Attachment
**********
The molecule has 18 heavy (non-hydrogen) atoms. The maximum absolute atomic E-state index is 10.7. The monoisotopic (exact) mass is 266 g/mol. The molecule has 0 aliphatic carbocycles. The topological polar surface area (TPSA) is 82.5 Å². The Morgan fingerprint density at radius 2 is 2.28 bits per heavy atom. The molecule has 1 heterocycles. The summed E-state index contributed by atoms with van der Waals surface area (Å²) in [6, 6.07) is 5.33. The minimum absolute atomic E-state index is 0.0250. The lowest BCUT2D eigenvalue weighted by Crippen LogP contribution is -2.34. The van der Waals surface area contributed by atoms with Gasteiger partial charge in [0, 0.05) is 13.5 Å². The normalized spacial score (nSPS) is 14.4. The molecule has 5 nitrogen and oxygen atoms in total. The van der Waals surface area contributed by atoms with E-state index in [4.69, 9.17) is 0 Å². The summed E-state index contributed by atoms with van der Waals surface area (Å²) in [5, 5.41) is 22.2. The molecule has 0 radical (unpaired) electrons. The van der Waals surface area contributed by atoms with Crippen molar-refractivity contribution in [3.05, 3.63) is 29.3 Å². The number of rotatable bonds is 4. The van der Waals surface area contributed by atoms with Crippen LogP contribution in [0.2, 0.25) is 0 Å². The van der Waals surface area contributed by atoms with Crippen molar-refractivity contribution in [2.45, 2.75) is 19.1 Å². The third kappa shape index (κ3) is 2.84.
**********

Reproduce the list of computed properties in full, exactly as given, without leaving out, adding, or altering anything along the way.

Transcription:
The molecule has 18 heavy (non-hydrogen) atoms. The maximum absolute atomic E-state index is 10.7. The monoisotopic (exact) mass is 266 g/mol. The molecule has 0 aliphatic carbocycles. The topological polar surface area (TPSA) is 82.5 Å². The Morgan fingerprint density at radius 2 is 2.28 bits per heavy atom. The molecule has 1 heterocycles. The summed E-state index contributed by atoms with van der Waals surface area (Å²) in [6, 6.07) is 5.33. The minimum absolute atomic E-state index is 0.0250. The lowest BCUT2D eigenvalue weighted by Crippen LogP contribution is -2.34. The van der Waals surface area contributed by atoms with Gasteiger partial charge in [0, 0.05) is 13.5 Å². The normalized spacial score (nSPS) is 14.4. The molecule has 5 nitrogen and oxygen atoms in total. The van der Waals surface area contributed by atoms with E-state index in [4.69, 9.17) is 0 Å². The summed E-state index contributed by atoms with van der Waals surface area (Å²) in [5, 5.41) is 22.2. The molecule has 0 radical (unpaired) electrons. The van der Waals surface area contributed by atoms with Crippen molar-refractivity contribution in [3.05, 3.63) is 29.3 Å². The number of rotatable bonds is 4. The van der Waals surface area contributed by atoms with Crippen LogP contribution in [0.2, 0.25) is 0 Å². The van der Waals surface area contributed by atoms with Crippen molar-refractivity contribution in [2.45, 2.75) is 19.1 Å². The third kappa shape index (κ3) is 2.84.